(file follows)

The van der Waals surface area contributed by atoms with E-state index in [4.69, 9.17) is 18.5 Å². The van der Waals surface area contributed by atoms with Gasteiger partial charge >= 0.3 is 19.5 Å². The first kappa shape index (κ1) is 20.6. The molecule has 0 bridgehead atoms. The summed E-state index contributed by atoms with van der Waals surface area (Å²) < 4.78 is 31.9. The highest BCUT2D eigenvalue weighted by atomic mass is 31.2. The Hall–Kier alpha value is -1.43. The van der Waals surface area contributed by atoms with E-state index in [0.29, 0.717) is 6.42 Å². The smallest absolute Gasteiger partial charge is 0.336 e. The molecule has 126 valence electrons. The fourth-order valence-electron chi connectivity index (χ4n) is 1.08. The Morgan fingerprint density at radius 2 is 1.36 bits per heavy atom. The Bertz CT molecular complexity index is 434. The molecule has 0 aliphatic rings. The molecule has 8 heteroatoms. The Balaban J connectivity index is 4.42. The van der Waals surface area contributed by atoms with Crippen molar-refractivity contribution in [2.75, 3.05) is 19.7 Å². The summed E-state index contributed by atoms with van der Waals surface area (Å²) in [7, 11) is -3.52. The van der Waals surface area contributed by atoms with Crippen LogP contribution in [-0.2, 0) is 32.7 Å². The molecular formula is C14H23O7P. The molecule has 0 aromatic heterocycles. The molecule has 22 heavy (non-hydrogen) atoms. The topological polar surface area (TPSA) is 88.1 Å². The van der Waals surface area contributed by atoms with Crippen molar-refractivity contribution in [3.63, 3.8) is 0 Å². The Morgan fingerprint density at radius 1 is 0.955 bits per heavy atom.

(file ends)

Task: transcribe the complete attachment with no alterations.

The van der Waals surface area contributed by atoms with E-state index in [4.69, 9.17) is 18.5 Å². The van der Waals surface area contributed by atoms with Gasteiger partial charge >= 0.3 is 19.5 Å². The first kappa shape index (κ1) is 20.6. The molecule has 0 bridgehead atoms. The summed E-state index contributed by atoms with van der Waals surface area (Å²) < 4.78 is 31.9. The highest BCUT2D eigenvalue weighted by atomic mass is 31.2. The Hall–Kier alpha value is -1.43. The van der Waals surface area contributed by atoms with E-state index in [0.29, 0.717) is 6.42 Å². The smallest absolute Gasteiger partial charge is 0.336 e. The molecule has 126 valence electrons. The fourth-order valence-electron chi connectivity index (χ4n) is 1.08. The Morgan fingerprint density at radius 2 is 1.36 bits per heavy atom. The Bertz CT molecular complexity index is 434. The molecule has 0 aliphatic rings. The molecule has 8 heteroatoms. The Balaban J connectivity index is 4.42. The van der Waals surface area contributed by atoms with Crippen molar-refractivity contribution in [2.75, 3.05) is 19.7 Å². The summed E-state index contributed by atoms with van der Waals surface area (Å²) in [7, 11) is -3.52. The van der Waals surface area contributed by atoms with Crippen LogP contribution in [-0.2, 0) is 32.7 Å². The molecular formula is C14H23O7P. The molecule has 0 aromatic heterocycles. The molecule has 22 heavy (non-hydrogen) atoms. The topological polar surface area (TPSA) is 88.1 Å². The van der Waals surface area contributed by atoms with Crippen molar-refractivity contribution in [3.63, 3.8) is 0 Å². The Morgan fingerprint density at radius 1 is 0.955 bits per heavy atom.